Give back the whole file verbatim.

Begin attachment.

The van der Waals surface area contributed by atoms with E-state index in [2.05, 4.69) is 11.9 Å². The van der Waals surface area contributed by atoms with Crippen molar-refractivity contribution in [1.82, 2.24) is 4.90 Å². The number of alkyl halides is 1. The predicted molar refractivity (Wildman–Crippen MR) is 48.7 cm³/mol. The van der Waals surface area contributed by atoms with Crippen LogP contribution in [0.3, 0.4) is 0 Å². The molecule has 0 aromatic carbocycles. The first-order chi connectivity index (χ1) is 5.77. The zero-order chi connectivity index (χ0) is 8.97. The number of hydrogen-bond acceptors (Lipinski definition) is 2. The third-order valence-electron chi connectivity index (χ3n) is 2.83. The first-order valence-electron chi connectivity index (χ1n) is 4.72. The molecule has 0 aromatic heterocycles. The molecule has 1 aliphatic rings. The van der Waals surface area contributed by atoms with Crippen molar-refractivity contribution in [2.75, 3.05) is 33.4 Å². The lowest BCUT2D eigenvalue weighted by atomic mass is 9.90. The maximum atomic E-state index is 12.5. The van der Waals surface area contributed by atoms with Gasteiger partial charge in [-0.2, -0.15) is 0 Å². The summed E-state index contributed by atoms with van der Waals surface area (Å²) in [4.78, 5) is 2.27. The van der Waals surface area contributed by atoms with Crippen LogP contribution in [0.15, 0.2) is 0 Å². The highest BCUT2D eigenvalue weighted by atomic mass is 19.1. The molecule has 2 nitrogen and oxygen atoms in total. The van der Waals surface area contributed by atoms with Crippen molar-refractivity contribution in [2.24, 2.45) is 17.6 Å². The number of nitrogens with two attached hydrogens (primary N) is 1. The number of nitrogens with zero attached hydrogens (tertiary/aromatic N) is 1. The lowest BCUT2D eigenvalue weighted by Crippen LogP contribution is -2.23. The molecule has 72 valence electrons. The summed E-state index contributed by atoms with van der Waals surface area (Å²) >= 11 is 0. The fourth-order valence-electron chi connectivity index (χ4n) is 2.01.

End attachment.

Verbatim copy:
The van der Waals surface area contributed by atoms with E-state index in [2.05, 4.69) is 11.9 Å². The van der Waals surface area contributed by atoms with Crippen molar-refractivity contribution in [1.82, 2.24) is 4.90 Å². The number of alkyl halides is 1. The predicted molar refractivity (Wildman–Crippen MR) is 48.7 cm³/mol. The van der Waals surface area contributed by atoms with Crippen LogP contribution in [0.3, 0.4) is 0 Å². The molecule has 0 aromatic carbocycles. The first-order chi connectivity index (χ1) is 5.77. The zero-order chi connectivity index (χ0) is 8.97. The number of hydrogen-bond acceptors (Lipinski definition) is 2. The third-order valence-electron chi connectivity index (χ3n) is 2.83. The first-order valence-electron chi connectivity index (χ1n) is 4.72. The molecule has 0 aromatic heterocycles. The molecule has 1 aliphatic rings. The van der Waals surface area contributed by atoms with Crippen molar-refractivity contribution in [2.75, 3.05) is 33.4 Å². The lowest BCUT2D eigenvalue weighted by atomic mass is 9.90. The maximum atomic E-state index is 12.5. The van der Waals surface area contributed by atoms with Gasteiger partial charge in [-0.2, -0.15) is 0 Å². The summed E-state index contributed by atoms with van der Waals surface area (Å²) in [4.78, 5) is 2.27. The van der Waals surface area contributed by atoms with Crippen LogP contribution in [0.15, 0.2) is 0 Å². The highest BCUT2D eigenvalue weighted by atomic mass is 19.1. The molecule has 2 nitrogen and oxygen atoms in total. The van der Waals surface area contributed by atoms with Crippen molar-refractivity contribution in [2.24, 2.45) is 17.6 Å². The number of nitrogens with two attached hydrogens (primary N) is 1. The number of nitrogens with zero attached hydrogens (tertiary/aromatic N) is 1. The lowest BCUT2D eigenvalue weighted by Crippen LogP contribution is -2.23. The molecule has 72 valence electrons. The summed E-state index contributed by atoms with van der Waals surface area (Å²) >= 11 is 0. The fourth-order valence-electron chi connectivity index (χ4n) is 2.01.